All these different music stiles are contained in a collection of more than 900 shellac records (78rpm), which was transferred to the archives of Mission21 when UTC stopped its activities roughly a year ago. It features 619 titles recorded in Ghana during the 30's and 50's and 108 titles recorded in Nigeria during the 50's. Thus the collection is part of the Ghanaian and Nigerian cultural heritage and it is desired to make it accessible to people in these countries and the interested public in general. In West Africa the access to old time music is limited and even the Ghana Broadcasting Company suffers from a serious lack of music from those days. It is planned to digitise the whole of the collection, assuring its preservation and rendering the music accessible. The compact disc "Ghana Popular Music, 1931-1957" was produced as a pilot project for this digitisation. In the process an inventory of the collection was made and more than 100 shellac records were digitised. On the 4th of January 2002 the disc "Ghana Popular Music, 1931-1957" was launched with an outdooring ceremony at the W.E.B. DuBois Centre at Accra and copies of the digitised material were handed over to specific archives and public institutions in Ghana. This project received support from the following institutions and companies: WELINVEST, AFRICA IN BASEL - BASEL IN AFRICA, NESTLÉ GHANA LTD., FONOTECA SVIZZERA, MEMORIAV, MISSION21.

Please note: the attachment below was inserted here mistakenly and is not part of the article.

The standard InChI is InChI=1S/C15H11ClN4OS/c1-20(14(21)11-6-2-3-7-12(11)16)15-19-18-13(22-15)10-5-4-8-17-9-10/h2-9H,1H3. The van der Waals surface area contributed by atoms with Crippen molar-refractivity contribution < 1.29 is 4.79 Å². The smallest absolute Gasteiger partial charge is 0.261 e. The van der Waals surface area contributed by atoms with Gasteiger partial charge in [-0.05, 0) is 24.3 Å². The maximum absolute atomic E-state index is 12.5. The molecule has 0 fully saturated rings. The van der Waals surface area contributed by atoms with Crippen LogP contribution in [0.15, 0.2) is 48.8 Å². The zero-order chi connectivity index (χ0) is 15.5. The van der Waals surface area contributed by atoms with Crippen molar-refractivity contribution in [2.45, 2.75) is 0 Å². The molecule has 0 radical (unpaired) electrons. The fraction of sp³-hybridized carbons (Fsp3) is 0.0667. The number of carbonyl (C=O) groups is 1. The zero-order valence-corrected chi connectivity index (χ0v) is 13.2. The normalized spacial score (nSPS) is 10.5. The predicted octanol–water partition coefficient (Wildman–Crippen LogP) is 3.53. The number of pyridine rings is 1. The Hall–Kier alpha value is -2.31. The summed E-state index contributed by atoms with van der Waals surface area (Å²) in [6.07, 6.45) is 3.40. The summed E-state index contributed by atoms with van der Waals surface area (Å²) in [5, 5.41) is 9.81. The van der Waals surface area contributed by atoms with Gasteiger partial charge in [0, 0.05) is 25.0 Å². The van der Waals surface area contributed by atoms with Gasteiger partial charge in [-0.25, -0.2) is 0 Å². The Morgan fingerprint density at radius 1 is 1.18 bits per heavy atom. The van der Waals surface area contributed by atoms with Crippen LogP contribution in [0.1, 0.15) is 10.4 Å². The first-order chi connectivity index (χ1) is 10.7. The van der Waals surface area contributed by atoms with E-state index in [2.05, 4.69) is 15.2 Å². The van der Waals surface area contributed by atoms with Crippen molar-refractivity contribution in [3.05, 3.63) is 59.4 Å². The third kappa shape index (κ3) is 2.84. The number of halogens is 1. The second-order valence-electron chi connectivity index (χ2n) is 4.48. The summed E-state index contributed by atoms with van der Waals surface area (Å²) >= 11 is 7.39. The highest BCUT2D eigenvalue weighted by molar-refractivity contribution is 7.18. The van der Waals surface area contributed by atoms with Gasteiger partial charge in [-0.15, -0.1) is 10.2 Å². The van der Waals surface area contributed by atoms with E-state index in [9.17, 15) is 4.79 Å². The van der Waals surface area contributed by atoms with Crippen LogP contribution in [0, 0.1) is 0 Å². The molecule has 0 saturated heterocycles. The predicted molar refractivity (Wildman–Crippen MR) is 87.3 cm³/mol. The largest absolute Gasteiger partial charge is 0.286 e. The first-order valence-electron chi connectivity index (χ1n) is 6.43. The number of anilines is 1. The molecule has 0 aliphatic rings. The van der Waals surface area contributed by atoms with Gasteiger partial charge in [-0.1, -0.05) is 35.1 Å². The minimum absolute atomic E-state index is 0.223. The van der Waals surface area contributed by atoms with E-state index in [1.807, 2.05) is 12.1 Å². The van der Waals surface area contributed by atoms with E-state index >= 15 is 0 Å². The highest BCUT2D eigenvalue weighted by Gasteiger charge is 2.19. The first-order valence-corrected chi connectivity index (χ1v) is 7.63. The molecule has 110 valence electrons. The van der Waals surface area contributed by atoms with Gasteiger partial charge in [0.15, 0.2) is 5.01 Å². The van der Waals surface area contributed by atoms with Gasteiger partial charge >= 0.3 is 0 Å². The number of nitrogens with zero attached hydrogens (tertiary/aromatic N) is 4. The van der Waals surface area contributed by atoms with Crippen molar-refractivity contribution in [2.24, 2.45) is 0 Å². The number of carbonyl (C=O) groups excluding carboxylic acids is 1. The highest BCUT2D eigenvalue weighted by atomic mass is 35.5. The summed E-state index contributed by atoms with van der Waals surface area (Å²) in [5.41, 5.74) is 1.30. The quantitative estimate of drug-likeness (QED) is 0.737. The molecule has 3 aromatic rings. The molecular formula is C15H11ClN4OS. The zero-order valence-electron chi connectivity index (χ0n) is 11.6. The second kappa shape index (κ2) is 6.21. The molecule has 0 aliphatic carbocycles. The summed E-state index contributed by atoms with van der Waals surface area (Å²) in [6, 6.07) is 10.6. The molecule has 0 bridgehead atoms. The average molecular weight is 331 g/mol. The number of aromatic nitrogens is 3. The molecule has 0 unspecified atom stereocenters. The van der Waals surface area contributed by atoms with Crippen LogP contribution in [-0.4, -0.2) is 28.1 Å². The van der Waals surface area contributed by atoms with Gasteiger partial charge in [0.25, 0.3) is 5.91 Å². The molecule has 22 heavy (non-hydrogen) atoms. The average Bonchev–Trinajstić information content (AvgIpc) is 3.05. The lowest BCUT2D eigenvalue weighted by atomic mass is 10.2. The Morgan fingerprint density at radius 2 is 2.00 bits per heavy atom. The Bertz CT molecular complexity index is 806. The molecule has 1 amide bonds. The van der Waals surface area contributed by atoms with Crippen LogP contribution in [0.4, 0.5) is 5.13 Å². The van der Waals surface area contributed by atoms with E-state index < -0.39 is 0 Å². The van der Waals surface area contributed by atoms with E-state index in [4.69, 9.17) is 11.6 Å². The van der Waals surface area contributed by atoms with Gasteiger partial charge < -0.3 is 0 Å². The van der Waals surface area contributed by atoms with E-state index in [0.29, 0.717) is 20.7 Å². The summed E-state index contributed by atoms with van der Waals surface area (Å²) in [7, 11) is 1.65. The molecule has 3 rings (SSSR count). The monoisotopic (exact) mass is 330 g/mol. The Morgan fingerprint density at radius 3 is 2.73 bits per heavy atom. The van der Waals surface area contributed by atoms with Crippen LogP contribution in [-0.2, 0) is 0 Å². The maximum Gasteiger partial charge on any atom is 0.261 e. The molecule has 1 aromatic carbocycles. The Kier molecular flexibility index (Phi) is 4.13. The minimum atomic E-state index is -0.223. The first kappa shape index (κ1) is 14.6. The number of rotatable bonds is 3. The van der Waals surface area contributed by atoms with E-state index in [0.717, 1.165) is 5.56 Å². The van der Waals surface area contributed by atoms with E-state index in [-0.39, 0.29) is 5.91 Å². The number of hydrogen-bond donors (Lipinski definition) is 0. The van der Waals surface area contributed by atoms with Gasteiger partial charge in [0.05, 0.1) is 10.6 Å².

German articles by Veit Arlt in Basler Magazin and Afrika Bulletin or by Marc Krebs in BaZ Online 28.12.2001.
A Celebration of Highlife Launching ceremony at the W.E.B. DuBois Centre for Pan-African Studies at Accra on the 4th of January 2002
Workshop on Highlife and Palm Wine Music in Witten (18.-23.11.2002) and Basel (02.-07.12.2002)
Historische Klänge aus Ghana (mp3 file, 5:31, 2.6 MB) - DRS2, 29.08.2002, 19:45-20:00
African Night: a replica of a Ghanaian Club of the early independence years was an attraction of the Basel Museumsnacht of January 17th 2003. On display were a number of life-size photographic reproductions depicting Ghanaian and Nigerian Highlife Stars of the 50s to 70s. These are on sale at a moderate price.
© 2003 Scientific African / Veit Arlt